While the design of hashgraph would allow it to operate as a fully decentralized system, the team has opted to start with the network being run only by trusted nodes and governed by the Hedera Governing Council. The Council sets the network rules, manages the platform’s treasury of coins, and approves changes to the platform codebase. As a result of this structure, there is no risk of a fork taking place on Hedera.

The Hedera Governing Council is a rotating group of up to 39 enterprises across multiple industries and geographies. All members have a 3-year maximum term, with up to 2 consecutive terms, and an equal vote on network and platform decisions. Council members run the initial set of nodes, but it is planned that over time the platform will be opened up, allowing for more decentralized operation and governance of the network. Most recently, Google was announced as the newest member of the council, with the tech giant running its network node on the Google Cloud Platform (GCP). The high profile of the members of the Hedera Governing Council point to the quality of the underlying technology and the potential of the platform.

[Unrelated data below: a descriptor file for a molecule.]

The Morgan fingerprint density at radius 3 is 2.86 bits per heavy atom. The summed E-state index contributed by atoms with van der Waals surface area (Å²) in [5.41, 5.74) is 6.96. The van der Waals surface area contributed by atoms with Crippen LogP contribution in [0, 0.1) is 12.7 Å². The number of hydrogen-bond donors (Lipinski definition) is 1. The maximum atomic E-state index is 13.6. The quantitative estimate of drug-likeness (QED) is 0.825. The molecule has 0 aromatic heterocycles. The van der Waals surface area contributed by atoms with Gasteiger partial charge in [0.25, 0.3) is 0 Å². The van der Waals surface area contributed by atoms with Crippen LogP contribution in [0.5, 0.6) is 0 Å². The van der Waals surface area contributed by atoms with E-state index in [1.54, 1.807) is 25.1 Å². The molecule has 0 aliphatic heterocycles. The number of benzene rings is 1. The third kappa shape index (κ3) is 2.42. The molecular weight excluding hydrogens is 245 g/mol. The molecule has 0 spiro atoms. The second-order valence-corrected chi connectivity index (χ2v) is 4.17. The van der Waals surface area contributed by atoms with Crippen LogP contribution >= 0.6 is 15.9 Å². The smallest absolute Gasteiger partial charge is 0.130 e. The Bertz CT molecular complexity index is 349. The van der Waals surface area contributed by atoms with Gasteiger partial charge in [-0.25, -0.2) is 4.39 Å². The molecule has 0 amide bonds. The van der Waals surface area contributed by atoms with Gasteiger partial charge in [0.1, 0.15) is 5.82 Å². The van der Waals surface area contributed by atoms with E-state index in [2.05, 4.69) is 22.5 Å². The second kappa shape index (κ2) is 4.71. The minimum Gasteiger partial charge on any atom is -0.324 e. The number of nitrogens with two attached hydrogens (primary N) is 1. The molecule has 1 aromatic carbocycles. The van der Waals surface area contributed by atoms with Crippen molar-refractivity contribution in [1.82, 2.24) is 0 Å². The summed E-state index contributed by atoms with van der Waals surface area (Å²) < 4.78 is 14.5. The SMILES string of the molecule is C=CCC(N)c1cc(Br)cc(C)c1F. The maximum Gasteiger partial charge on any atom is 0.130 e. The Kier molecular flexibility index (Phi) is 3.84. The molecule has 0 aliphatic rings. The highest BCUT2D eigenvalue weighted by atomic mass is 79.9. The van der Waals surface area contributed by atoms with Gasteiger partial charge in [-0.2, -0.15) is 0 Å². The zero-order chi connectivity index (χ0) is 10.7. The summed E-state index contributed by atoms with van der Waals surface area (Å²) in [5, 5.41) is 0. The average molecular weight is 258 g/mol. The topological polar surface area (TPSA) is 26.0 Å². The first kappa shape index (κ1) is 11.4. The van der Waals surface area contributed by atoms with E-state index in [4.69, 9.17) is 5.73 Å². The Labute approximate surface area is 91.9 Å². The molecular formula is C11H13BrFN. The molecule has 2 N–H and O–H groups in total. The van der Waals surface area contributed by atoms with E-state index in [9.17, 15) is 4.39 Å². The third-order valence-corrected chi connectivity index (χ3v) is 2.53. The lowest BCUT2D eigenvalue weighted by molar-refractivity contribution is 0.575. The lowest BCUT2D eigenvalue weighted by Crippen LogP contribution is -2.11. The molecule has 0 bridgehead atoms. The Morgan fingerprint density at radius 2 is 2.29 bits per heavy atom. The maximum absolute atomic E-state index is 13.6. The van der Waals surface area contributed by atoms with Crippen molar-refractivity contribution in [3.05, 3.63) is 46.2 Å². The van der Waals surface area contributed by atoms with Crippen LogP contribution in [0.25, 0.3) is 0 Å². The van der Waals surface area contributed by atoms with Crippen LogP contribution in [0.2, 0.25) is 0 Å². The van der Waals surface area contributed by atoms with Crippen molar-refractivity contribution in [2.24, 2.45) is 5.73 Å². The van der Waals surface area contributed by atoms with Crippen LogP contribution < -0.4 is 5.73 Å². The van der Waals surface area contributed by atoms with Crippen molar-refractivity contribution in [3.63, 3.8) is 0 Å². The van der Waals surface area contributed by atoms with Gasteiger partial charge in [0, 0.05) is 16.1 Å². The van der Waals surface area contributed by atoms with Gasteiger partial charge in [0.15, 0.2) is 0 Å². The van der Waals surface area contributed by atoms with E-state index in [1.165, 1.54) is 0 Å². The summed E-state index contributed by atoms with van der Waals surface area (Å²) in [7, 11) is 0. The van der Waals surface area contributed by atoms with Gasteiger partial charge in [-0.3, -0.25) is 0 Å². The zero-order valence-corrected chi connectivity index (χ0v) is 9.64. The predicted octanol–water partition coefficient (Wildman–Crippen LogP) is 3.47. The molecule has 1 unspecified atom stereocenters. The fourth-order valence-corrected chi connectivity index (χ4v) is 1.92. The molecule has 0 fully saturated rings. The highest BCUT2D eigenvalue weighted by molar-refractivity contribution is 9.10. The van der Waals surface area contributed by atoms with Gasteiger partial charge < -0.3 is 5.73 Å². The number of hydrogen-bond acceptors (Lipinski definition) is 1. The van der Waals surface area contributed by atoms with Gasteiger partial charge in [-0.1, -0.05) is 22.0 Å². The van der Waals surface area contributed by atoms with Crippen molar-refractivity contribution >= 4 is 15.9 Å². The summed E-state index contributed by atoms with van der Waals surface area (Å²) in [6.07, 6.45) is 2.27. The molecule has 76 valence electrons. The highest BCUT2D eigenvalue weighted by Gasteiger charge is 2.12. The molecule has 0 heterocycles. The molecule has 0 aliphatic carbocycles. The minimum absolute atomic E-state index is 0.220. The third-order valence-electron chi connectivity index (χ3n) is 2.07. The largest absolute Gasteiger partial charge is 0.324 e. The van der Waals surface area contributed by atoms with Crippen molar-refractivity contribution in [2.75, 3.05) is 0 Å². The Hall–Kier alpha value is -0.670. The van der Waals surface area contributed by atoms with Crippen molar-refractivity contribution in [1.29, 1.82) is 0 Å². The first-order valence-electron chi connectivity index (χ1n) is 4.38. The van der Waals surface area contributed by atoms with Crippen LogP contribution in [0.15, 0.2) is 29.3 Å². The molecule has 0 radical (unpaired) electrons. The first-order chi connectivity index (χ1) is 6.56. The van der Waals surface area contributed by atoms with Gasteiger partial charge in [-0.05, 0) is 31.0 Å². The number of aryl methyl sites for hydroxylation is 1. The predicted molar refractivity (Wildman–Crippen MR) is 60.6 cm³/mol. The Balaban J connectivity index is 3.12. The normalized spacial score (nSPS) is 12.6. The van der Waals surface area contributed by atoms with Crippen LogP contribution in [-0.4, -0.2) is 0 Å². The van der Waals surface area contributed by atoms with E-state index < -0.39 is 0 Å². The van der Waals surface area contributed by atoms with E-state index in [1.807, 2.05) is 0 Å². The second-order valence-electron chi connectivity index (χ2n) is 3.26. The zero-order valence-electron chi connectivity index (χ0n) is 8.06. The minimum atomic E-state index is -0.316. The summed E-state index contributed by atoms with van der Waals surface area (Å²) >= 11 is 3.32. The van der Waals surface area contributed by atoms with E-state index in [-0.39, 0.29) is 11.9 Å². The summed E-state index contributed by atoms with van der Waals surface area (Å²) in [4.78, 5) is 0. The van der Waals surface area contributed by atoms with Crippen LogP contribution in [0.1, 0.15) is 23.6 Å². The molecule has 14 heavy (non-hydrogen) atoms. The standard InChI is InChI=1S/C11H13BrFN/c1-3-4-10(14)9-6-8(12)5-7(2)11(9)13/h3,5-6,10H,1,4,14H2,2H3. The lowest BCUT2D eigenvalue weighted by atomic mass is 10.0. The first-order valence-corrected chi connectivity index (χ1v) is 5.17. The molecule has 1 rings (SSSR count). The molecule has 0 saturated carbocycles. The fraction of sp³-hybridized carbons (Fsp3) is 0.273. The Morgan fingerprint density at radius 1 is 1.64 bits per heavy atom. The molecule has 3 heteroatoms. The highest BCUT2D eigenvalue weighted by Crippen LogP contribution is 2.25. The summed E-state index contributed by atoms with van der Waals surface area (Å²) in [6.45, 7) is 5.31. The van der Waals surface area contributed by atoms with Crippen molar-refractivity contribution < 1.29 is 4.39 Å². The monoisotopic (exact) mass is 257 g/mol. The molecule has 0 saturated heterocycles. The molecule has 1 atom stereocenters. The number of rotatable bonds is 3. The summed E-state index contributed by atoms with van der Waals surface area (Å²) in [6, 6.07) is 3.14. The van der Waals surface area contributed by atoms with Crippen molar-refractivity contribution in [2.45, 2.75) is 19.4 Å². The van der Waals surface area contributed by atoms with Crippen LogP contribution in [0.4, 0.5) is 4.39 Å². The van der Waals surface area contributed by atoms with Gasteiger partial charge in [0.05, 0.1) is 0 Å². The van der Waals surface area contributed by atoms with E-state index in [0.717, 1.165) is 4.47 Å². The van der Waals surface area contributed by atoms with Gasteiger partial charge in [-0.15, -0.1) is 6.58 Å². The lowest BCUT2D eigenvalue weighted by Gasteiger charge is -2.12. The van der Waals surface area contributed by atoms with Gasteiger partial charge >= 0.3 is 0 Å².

While Hedera has only been live for 7 months, it has already handled over 36 million transactions. The network is being tested for a variety of use cases, including the tracking of Coronavirus. Acoer, a blockchain development company, has created a dashboard that provides daily tracking and visualizations of the outbreak. By using Hedera, the integrity of the data can be verified in real time. Each transaction is recorded through a verified hash reference on Hedera’s ledger, meaning epidemiologists can track the source of every data entry and can audit the data’s legitimacy. Other use cases include providing a reliable source of transaction and account data for financial auditors and the tokenization of USD2.2bn of real estate.

We are excited by the recent progress that Hedera Hashgraph has made. While the network is still very young, it has garnered significant interest from large enterprises and is well positioned to become the leading blockchain for enterprise use cases.